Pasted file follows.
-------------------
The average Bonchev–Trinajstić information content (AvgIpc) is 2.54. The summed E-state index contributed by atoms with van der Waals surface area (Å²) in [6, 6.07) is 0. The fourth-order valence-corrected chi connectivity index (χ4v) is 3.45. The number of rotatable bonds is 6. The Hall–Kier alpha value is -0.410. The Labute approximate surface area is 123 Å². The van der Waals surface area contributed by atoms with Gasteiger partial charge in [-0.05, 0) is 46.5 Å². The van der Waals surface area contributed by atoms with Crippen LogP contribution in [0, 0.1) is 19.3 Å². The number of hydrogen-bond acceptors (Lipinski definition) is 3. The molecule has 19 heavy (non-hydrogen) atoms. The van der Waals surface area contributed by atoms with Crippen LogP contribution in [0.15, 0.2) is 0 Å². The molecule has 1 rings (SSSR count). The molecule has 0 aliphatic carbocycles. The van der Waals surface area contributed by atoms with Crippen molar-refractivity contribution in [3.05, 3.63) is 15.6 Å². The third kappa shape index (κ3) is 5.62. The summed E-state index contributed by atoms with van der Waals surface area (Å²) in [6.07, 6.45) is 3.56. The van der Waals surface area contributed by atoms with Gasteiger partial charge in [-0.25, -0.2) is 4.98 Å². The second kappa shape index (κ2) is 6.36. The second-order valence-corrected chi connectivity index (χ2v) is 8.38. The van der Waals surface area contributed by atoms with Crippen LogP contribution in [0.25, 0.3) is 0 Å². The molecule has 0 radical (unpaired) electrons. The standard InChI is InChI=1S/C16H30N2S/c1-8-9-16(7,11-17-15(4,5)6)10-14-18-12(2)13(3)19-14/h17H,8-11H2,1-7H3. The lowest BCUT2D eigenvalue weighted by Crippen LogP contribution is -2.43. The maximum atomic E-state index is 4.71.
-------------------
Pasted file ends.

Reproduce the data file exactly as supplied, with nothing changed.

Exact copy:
The average Bonchev–Trinajstić information content (AvgIpc) is 2.54. The summed E-state index contributed by atoms with van der Waals surface area (Å²) in [6, 6.07) is 0. The fourth-order valence-corrected chi connectivity index (χ4v) is 3.45. The number of rotatable bonds is 6. The Hall–Kier alpha value is -0.410. The Labute approximate surface area is 123 Å². The van der Waals surface area contributed by atoms with Gasteiger partial charge in [-0.05, 0) is 46.5 Å². The van der Waals surface area contributed by atoms with Crippen LogP contribution in [0, 0.1) is 19.3 Å². The number of hydrogen-bond acceptors (Lipinski definition) is 3. The molecule has 19 heavy (non-hydrogen) atoms. The van der Waals surface area contributed by atoms with Crippen LogP contribution in [0.15, 0.2) is 0 Å². The molecule has 1 rings (SSSR count). The molecule has 0 aliphatic carbocycles. The van der Waals surface area contributed by atoms with Crippen molar-refractivity contribution in [3.05, 3.63) is 15.6 Å². The third kappa shape index (κ3) is 5.62. The summed E-state index contributed by atoms with van der Waals surface area (Å²) in [6.07, 6.45) is 3.56. The van der Waals surface area contributed by atoms with Gasteiger partial charge in [-0.25, -0.2) is 4.98 Å². The second kappa shape index (κ2) is 6.36. The second-order valence-corrected chi connectivity index (χ2v) is 8.38. The van der Waals surface area contributed by atoms with Crippen LogP contribution in [0.25, 0.3) is 0 Å². The molecule has 0 radical (unpaired) electrons. The standard InChI is InChI=1S/C16H30N2S/c1-8-9-16(7,11-17-15(4,5)6)10-14-18-12(2)13(3)19-14/h17H,8-11H2,1-7H3. The lowest BCUT2D eigenvalue weighted by Crippen LogP contribution is -2.43. The maximum atomic E-state index is 4.71.